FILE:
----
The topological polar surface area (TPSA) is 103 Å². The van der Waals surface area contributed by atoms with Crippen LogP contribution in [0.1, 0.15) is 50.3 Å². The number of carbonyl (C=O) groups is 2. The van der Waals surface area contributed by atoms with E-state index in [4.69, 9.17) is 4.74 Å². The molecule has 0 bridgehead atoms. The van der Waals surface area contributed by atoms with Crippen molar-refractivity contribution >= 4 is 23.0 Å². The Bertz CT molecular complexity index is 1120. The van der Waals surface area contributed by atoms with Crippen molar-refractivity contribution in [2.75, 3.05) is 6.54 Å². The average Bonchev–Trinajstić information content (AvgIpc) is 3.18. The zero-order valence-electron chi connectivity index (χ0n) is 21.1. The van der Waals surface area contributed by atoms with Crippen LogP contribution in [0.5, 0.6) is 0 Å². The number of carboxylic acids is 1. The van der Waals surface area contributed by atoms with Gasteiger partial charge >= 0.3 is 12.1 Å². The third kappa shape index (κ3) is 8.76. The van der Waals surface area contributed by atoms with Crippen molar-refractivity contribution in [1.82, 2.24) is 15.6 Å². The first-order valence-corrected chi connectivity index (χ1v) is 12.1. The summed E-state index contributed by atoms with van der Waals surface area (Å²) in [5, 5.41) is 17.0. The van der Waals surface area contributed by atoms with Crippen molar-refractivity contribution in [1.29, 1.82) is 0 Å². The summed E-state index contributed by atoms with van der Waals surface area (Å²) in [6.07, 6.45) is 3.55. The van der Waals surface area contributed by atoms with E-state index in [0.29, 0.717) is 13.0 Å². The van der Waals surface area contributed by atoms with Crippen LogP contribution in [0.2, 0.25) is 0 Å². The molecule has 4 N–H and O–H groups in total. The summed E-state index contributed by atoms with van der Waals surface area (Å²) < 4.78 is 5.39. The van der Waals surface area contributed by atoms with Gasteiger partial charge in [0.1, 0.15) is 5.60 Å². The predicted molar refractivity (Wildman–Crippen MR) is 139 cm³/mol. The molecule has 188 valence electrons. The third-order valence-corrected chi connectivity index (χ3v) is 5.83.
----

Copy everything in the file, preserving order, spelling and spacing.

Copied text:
The topological polar surface area (TPSA) is 103 Å². The van der Waals surface area contributed by atoms with Crippen LogP contribution in [0.1, 0.15) is 50.3 Å². The number of carbonyl (C=O) groups is 2. The van der Waals surface area contributed by atoms with E-state index in [4.69, 9.17) is 4.74 Å². The molecule has 0 bridgehead atoms. The van der Waals surface area contributed by atoms with Crippen molar-refractivity contribution >= 4 is 23.0 Å². The Bertz CT molecular complexity index is 1120. The van der Waals surface area contributed by atoms with Crippen molar-refractivity contribution in [2.75, 3.05) is 6.54 Å². The average Bonchev–Trinajstić information content (AvgIpc) is 3.18. The zero-order valence-electron chi connectivity index (χ0n) is 21.1. The van der Waals surface area contributed by atoms with Crippen LogP contribution in [0.5, 0.6) is 0 Å². The number of carboxylic acids is 1. The van der Waals surface area contributed by atoms with Gasteiger partial charge >= 0.3 is 12.1 Å². The third kappa shape index (κ3) is 8.76. The van der Waals surface area contributed by atoms with Crippen molar-refractivity contribution in [1.82, 2.24) is 15.6 Å². The first-order valence-corrected chi connectivity index (χ1v) is 12.1. The summed E-state index contributed by atoms with van der Waals surface area (Å²) in [5, 5.41) is 17.0. The van der Waals surface area contributed by atoms with Crippen molar-refractivity contribution in [1.29, 1.82) is 0 Å². The summed E-state index contributed by atoms with van der Waals surface area (Å²) in [6.07, 6.45) is 3.55. The van der Waals surface area contributed by atoms with E-state index in [0.29, 0.717) is 13.0 Å². The van der Waals surface area contributed by atoms with Crippen LogP contribution in [0.2, 0.25) is 0 Å². The molecule has 4 N–H and O–H groups in total. The summed E-state index contributed by atoms with van der Waals surface area (Å²) < 4.78 is 5.39. The van der Waals surface area contributed by atoms with Gasteiger partial charge in [0.1, 0.15) is 5.60 Å². The predicted molar refractivity (Wildman–Crippen MR) is 139 cm³/mol. The molecule has 188 valence electrons. The third-order valence-corrected chi connectivity index (χ3v) is 5.83.